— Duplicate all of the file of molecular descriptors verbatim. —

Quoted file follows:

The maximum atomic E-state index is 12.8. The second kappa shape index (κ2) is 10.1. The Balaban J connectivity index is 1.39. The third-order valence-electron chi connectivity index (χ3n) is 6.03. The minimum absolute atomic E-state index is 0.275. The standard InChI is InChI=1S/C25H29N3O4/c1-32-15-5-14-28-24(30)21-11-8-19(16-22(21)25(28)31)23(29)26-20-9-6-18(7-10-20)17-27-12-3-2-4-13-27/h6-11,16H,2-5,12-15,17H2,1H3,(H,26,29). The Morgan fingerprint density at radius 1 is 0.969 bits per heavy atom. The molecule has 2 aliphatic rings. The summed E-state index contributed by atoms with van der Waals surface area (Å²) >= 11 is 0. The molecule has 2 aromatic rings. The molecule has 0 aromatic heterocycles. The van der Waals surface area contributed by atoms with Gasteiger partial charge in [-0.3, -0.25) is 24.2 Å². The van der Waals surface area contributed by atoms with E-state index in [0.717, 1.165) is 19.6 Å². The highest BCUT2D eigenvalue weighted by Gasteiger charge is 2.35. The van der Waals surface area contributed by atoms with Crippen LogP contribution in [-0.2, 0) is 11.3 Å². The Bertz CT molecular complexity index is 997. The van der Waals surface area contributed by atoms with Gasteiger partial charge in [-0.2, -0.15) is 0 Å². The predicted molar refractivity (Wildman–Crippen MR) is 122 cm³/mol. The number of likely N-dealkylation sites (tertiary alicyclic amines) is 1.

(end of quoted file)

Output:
The maximum atomic E-state index is 12.8. The second kappa shape index (κ2) is 10.1. The Balaban J connectivity index is 1.39. The third-order valence-electron chi connectivity index (χ3n) is 6.03. The minimum absolute atomic E-state index is 0.275. The standard InChI is InChI=1S/C25H29N3O4/c1-32-15-5-14-28-24(30)21-11-8-19(16-22(21)25(28)31)23(29)26-20-9-6-18(7-10-20)17-27-12-3-2-4-13-27/h6-11,16H,2-5,12-15,17H2,1H3,(H,26,29). The Morgan fingerprint density at radius 1 is 0.969 bits per heavy atom. The molecule has 2 aliphatic rings. The summed E-state index contributed by atoms with van der Waals surface area (Å²) >= 11 is 0. The molecule has 2 aromatic rings. The molecule has 0 aromatic heterocycles. The van der Waals surface area contributed by atoms with Gasteiger partial charge in [-0.3, -0.25) is 24.2 Å². The van der Waals surface area contributed by atoms with E-state index in [0.717, 1.165) is 19.6 Å². The highest BCUT2D eigenvalue weighted by Gasteiger charge is 2.35. The van der Waals surface area contributed by atoms with Crippen LogP contribution in [-0.2, 0) is 11.3 Å². The Bertz CT molecular complexity index is 997. The van der Waals surface area contributed by atoms with Gasteiger partial charge in [-0.2, -0.15) is 0 Å². The predicted molar refractivity (Wildman–Crippen MR) is 122 cm³/mol. The number of likely N-dealkylation sites (tertiary alicyclic amines) is 1.